I think Nick more than justified his place in the tournament. It was tough that he wasn’t invited in the first place, but the organisers clearly had criteria for the players. They also had two places just for juniors, meaning Nick just missed out, although he must have been close. He is a very, very strong player, as he proved.

I was actually very afraid, as many people were talking about the European Football Championships in 1992, where Denmark didn’t qualify and only got invited just before the event, but went onto win it. This has also been seen in chess, where English GM Glenn Flear was a substitute in the London 1986 tournament and caused the biggest upset when he won it ahead of chess greats such as Boris Spassky and Bent Larsen. I was also worried that Nick would be inspired by this and go on to win this tournament too.

Have you played Nick much in the past before?

I’ve played him a lot in the past and I have never actually beaten him before until now. He’s one of the few players on the English chess scene that I had never actually beaten. Previous to this match, I think his score against me is about +3/+3. He even beat me at the British Chess Championships this year and the game was really on my mind. I overpressed with White and was determined not to do the same in a match situation.

David Howell congratulates Nick Pert on his fantastic collection of water bottles

How does it differ when playing a match, as opposed to a Swiss tournament format?

I’ve never played a match like this before and you could tell at the beginning that we were both very nervous. You have a lot more time to suss out your opponent, so there is a lot of tiptoeing around before you actually directly attack your opponent.

What about the difference in preparation for a match or Swiss tournament?

Well, in a Swiss tournament, you will only play them once, so you can pick an idea and just go for it. Although, there’s more risk as you know you will get an easier opponent in the following round. In this match, as it was 6 games, I needed 3 solid ideas to get me through the match. Nick was fairly predictable with White and then mixed it up as Black. I was the opposite; I tried to keep solid with Black and then with White, I wanted to just put a bit of pressure on with not much risk. That strategy seemed to work for me, minus the couple of tentative, nervy draws.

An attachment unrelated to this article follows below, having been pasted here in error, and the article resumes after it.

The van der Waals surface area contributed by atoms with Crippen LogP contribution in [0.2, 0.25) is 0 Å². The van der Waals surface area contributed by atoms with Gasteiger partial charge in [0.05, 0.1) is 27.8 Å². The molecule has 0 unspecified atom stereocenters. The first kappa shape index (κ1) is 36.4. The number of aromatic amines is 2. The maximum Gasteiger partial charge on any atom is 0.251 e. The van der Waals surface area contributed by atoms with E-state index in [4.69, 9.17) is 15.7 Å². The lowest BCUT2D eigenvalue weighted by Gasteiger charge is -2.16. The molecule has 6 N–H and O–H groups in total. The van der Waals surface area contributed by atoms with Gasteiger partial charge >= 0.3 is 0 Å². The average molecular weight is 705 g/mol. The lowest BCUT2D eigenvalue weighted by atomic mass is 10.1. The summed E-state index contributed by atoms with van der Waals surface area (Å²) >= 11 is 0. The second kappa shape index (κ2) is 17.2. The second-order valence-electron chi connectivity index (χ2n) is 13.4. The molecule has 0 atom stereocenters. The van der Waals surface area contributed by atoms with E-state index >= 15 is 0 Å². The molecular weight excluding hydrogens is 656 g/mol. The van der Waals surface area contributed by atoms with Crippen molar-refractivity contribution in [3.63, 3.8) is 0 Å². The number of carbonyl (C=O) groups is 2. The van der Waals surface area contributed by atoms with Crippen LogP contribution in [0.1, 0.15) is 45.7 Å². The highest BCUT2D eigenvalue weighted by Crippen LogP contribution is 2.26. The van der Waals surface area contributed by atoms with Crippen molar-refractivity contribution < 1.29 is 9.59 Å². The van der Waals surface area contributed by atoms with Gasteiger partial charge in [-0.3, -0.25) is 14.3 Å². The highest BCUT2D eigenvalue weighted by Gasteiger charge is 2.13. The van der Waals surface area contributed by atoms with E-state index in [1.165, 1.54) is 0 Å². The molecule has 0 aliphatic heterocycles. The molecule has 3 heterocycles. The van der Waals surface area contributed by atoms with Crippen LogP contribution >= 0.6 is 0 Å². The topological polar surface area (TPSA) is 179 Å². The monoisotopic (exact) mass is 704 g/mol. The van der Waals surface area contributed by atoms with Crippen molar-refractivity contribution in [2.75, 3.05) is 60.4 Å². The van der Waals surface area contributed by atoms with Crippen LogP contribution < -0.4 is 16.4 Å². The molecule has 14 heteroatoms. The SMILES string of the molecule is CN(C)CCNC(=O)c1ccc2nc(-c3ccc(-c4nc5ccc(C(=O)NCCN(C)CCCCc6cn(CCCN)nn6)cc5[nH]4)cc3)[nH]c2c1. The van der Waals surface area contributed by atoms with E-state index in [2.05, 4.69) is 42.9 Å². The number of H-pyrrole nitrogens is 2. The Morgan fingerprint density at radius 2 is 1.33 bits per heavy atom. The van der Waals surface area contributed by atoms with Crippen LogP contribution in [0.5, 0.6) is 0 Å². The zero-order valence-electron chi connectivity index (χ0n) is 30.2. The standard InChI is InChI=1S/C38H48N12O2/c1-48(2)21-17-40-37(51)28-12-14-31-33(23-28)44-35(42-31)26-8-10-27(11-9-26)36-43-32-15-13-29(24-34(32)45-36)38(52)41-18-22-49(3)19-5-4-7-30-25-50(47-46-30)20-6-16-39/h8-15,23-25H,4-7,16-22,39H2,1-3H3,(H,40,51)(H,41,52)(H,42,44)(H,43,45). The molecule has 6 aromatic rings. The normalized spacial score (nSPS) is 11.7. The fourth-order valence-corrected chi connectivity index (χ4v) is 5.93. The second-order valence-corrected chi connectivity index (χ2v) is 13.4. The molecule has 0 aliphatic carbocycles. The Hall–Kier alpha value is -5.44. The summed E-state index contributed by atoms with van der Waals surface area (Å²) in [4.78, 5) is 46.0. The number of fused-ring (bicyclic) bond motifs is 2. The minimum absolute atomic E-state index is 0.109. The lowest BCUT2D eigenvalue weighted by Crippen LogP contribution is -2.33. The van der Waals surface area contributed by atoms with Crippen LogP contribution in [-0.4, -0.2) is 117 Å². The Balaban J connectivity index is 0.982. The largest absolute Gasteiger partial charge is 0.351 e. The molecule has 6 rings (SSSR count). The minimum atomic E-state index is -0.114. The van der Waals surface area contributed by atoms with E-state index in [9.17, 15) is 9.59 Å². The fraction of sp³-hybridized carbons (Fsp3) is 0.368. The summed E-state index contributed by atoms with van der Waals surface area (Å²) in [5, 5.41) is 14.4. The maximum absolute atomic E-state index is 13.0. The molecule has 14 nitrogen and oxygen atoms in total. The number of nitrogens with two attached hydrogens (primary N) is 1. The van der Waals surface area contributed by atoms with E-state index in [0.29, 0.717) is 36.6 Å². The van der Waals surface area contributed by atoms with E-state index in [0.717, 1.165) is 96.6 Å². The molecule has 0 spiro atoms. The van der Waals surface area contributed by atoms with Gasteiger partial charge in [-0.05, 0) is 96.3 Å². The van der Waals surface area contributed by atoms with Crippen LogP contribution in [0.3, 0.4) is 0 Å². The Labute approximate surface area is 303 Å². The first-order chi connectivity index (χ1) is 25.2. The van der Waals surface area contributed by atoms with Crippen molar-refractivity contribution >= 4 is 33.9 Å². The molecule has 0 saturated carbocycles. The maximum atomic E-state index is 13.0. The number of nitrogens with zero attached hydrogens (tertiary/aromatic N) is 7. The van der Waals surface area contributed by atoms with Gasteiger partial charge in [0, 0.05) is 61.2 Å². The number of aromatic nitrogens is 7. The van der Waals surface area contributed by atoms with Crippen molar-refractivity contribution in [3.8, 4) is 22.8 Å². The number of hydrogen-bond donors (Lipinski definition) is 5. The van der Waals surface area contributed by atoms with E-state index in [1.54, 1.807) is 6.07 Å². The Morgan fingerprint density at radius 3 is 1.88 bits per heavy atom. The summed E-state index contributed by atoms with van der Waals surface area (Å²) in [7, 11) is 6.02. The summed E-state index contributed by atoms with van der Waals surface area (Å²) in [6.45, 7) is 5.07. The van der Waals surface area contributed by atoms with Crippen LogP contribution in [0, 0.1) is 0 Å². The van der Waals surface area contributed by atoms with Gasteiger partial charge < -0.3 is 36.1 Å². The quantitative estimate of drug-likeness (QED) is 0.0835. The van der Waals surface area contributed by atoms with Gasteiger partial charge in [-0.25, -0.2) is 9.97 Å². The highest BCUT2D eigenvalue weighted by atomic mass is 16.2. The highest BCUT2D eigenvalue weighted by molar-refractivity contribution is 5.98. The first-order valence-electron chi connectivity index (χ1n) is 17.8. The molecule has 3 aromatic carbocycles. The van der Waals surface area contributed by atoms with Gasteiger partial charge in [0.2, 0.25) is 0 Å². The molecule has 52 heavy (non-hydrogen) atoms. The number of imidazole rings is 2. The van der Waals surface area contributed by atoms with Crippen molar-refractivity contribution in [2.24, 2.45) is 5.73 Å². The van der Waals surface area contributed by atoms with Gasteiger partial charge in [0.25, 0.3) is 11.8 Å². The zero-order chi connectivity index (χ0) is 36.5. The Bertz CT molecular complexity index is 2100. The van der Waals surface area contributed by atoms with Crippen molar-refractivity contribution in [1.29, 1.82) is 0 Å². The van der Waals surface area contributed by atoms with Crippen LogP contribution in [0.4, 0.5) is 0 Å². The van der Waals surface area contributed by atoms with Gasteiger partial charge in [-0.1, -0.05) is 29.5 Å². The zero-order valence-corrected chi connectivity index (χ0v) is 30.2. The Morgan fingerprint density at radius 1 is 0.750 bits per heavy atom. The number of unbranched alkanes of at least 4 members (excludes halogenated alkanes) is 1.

Did you ever feel that you were going to lose the match, or did you always feel that you were in complete control?

Actually, Nick made some jokes a few times during the match about me winning the £20,000, but he probably did that to take the pressure off him. In fact, I really didn’t like taking an early lead, as I felt like I was holding back, as I wanted to keep hold of my lead and I refrained from making too many advances.

Do you feel that maybe you should have obtained a higher score than you did? After all, you are at the peak of your career (so far!) and Nick plays less chess now that he is coaching a lot.

Well, I am a bit of a perfectionist, so I would have liked to have won every game, but I would have even taken 3.5-2.5. You just do what needs to be done in match situations. The rating was secondary to me and I didn’t even realise until just before the last round that I would drop below Nigel (Short) in the rating list, so this inspired me to win the last game! If anything, the final score flattered me and for my first match, I’m very happy.

So, did you enjoy this match format and would you do it again? If so, who would you most like to play in a match?

I’ve certainly learned a lot about myself when preparing for this match – my resilience and my approach to chess. Normally, I would prepare one-off ideas in an Open, even if it’s not sound, as I know they only have one chance over the board to refute it. Obviously in a match, this is not possible.